[SciPy-dev] 2-review system on doc wiki
Sun Feb 14 13:07:59 CST 2010
On 14 February 2010 17:12, Bruce Southey <email@example.com> wrote:
> I just think that the 'bar' here is set too high for a volunteer
> project. Also I think that this 'new version' is asking too much
> especially when people have been working under a rather different
> approach. Also there is no conflict resolution between all the steps
Sorry for the length here. Hopefully this clarifies a lot of
questions. See, in particular, example 3 if you're not convinced we
I agree with Stefan that this really isn't that complicated. David
and I have discussed the two-review system here, in doc telecons, at
the SciPy09 conference, and in its proceedings; this is nothing new.
The motivation is simple: I read a number of the reviewed pages and
found problems that should not have passed review. The plan is a
slight modification of our one-review plan. David pointed to that
already (thanks, David).
There are no differences of approach other than the change in the
review system. Since only a tiny fraction (8%) of the pages has
undergone any level of review, and only 4% have passed review, the
change will not cause a major upset to what we are doing.
As always, we resolve conflicts by discussion and use of the comment
field on each page.
We are aiming at a product of equal or greater quality to similar
manuals for software such as IDL or Matlab. Whether this can all be
done by volunteers is an irrelevant question. I expect that the
number of reviewers will be much smaller than the number of writers.
We will identify and vet technical and presentation reviewers, and if
necessary we can seek funds to pay them. Of course, we'll try the
volunteer way first. I hope that we can find volunteer technical
reviewers from among the developers. Presentation reviewers will
likely have substantial technical writing experience; we have a list
of a few potentials already. A professional copy editor will proof
the doc the first time we have fully-reviewed pages and hopefully for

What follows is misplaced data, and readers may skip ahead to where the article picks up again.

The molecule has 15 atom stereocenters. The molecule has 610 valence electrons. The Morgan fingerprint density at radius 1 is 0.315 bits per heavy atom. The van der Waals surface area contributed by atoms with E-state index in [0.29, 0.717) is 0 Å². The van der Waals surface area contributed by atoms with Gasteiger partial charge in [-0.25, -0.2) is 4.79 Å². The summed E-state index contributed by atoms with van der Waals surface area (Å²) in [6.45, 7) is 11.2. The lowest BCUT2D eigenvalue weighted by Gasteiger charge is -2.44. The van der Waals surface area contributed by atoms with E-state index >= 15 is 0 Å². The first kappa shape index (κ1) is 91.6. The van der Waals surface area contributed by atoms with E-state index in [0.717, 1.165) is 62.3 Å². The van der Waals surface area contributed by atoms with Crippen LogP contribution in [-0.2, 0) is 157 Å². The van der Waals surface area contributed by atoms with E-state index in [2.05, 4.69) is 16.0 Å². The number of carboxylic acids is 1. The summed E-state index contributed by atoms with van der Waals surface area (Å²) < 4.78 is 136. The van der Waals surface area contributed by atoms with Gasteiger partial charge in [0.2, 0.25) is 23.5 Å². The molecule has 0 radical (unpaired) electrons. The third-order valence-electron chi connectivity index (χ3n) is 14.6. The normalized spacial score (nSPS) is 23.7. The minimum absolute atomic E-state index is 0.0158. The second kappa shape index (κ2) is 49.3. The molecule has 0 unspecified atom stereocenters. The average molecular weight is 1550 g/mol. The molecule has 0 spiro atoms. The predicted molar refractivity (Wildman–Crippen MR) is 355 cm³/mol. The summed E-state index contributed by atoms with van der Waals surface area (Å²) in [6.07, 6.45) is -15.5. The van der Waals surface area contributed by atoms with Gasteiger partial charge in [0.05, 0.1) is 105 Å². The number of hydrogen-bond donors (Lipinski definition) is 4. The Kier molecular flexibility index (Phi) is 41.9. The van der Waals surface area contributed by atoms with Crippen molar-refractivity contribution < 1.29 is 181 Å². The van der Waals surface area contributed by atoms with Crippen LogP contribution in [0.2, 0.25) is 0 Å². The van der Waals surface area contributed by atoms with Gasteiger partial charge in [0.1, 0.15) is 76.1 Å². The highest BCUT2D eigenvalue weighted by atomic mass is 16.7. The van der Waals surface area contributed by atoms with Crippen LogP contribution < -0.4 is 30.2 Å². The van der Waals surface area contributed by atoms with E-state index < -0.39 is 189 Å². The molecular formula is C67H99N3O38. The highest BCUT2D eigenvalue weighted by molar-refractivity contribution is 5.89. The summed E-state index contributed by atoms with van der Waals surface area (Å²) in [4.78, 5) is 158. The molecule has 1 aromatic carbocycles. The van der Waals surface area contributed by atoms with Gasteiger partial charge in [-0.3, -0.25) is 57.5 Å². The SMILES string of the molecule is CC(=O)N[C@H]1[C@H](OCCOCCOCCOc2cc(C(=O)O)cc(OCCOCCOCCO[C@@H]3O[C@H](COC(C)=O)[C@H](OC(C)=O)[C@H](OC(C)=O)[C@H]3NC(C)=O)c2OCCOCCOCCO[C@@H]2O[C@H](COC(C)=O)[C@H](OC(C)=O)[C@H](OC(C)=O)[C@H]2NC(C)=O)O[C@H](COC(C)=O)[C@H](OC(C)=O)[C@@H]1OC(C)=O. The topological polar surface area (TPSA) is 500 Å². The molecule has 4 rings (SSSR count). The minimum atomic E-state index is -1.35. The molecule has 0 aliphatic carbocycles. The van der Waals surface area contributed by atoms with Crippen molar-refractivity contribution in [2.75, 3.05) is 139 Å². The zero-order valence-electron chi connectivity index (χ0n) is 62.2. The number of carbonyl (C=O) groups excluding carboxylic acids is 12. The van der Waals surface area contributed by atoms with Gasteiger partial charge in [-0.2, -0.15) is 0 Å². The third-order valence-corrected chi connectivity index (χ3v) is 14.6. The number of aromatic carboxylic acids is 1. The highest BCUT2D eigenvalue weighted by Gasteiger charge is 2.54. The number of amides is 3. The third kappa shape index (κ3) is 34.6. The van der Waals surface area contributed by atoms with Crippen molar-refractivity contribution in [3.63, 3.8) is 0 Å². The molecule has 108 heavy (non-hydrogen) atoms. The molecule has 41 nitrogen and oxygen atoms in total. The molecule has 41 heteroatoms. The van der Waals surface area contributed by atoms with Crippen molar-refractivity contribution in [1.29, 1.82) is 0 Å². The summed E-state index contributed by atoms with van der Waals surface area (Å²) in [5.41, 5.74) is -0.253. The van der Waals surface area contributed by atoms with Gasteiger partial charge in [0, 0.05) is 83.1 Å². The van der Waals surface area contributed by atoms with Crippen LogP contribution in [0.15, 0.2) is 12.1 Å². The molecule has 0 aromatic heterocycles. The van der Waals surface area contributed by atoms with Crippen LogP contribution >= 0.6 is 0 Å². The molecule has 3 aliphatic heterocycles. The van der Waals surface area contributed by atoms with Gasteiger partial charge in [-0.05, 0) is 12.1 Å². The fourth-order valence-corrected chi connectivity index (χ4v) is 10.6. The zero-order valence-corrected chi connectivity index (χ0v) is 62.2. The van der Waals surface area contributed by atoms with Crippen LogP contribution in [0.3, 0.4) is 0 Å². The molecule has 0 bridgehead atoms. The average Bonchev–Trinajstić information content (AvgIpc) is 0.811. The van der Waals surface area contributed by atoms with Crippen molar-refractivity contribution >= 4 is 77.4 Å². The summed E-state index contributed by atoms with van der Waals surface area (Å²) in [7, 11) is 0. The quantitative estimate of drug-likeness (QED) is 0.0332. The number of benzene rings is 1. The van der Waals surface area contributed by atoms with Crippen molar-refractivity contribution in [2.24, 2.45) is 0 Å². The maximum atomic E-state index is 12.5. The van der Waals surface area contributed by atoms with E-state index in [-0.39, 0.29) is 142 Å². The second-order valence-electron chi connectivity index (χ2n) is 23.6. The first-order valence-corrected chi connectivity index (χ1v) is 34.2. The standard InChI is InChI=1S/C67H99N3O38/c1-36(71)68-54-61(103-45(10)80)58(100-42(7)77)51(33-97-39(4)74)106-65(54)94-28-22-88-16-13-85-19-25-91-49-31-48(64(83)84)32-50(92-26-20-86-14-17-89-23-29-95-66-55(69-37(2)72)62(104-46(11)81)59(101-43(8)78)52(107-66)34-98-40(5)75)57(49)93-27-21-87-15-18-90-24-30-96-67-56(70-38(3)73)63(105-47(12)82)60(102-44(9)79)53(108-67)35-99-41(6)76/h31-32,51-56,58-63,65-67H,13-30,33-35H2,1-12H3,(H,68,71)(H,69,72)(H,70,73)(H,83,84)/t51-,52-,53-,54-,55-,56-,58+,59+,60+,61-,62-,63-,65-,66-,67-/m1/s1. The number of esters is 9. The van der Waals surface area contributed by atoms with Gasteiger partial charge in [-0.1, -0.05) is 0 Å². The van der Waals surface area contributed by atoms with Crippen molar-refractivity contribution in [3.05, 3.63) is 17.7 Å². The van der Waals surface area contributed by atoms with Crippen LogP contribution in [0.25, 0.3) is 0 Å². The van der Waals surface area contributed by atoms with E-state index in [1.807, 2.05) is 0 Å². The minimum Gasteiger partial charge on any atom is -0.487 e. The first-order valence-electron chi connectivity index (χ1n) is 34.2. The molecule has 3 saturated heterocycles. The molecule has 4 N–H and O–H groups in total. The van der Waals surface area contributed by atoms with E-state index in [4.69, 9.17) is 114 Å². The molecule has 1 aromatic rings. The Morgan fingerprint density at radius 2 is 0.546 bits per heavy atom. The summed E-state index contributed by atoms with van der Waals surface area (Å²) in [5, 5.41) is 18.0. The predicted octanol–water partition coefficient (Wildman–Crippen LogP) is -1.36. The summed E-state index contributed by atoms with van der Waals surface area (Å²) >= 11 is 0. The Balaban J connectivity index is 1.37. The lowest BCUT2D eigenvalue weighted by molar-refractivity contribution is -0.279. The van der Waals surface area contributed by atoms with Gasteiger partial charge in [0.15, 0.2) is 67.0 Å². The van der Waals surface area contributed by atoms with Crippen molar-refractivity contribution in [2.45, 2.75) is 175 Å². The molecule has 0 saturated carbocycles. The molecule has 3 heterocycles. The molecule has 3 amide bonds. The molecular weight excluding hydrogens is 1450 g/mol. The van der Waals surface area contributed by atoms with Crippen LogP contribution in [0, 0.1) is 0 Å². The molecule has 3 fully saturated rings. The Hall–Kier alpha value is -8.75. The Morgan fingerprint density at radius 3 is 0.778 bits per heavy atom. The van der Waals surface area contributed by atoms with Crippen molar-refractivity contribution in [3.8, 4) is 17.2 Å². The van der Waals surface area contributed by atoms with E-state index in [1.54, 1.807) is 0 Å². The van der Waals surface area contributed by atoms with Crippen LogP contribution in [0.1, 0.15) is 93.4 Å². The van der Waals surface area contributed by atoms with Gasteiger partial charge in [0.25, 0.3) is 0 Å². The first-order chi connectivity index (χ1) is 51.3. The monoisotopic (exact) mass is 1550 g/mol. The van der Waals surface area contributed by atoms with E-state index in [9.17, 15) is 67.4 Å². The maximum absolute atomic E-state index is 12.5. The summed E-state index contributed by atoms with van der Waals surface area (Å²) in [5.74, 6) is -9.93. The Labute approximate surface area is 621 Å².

each major release thereafter, but that's a future problem.
I give some examples and clarification on the review roles below.
1. numpy.core.umath.sqrt does not define the "out" argument (technical
omission) and uses language "branch cut", "continuous from above on
it" that will confuse the majority of readers who have not taken a
course in complex variables, such as high-school students and perhaps
many of their teachers (presentation review). This could be solved
with an external reference, which is missing, or even just a rewording
of the sentence, like:
In the terminology of complex-variable calculus (ref), sqrt has a
branch cut [-inf, 0) and is continuous from above on it.
This is what I call "introducing an expert section". It signifies to
our target audience (one level below the likely users of a function)
that we're about to go over their heads, where to go to come up to
speed, and otherwise not to sweat it if they don't get it. (Actually,
in this particular case, it's not clear to me why we need to document
the analytic properties of taking roots. There's *lots* more one
could say about roots, and trig functions, and.... We should leave
that to the textbooks.)
2. Most routines are missing pointers to relevant pages of the
numpy.doc package that discuss things like "along and axis" or "out".
In many cases, that's because these pages didn't exist when the
function docstrings were written.
3. From scipy, some of the ready-for-review pages in scipy.stats are
likely technically good, but are totally impenetrable to anyone
without several semesters' equivalent college education in statistics.
While you may need that level of description to use all the tests to
their fullest, a beginner should be able to do things like plot,
evaluate, and integrate standard PDFs within a few minutes of starting
to read the docs there. If two stats experts wrote all the pages and
reviewed each others' writing, such improvements would never be
suggested. Yet, a single presentation-oriented reviewer might not
catch technical errors. That's why we need two types of reviewers.
A technical review ensures that all the features, API points,
underlying methods that affect the results, and limitations of the
item are noted properly in the docstring. It implies familiarity with
(or at least a good, hard look at) the source code and the general
topic (e.g., fitting, stats, etc.). In the ideal case, an expert
should be able to take the doc and write a more-or-less equivalent
routine. This review also should check that internal cross-references
are complete and that external references are sufficient (and
A presentation review ensures that our target audience - which we long
ago defined at one level *below* that of a likely user of a given
routine - can read and understand all but the expert parts of the
document, that the doc follows the docstring format, that it is as
clear as reasonably possible, that, if expert sections are needed,
they are properly introduced as such, that the examples are the right
ones to have and that they work, etc.
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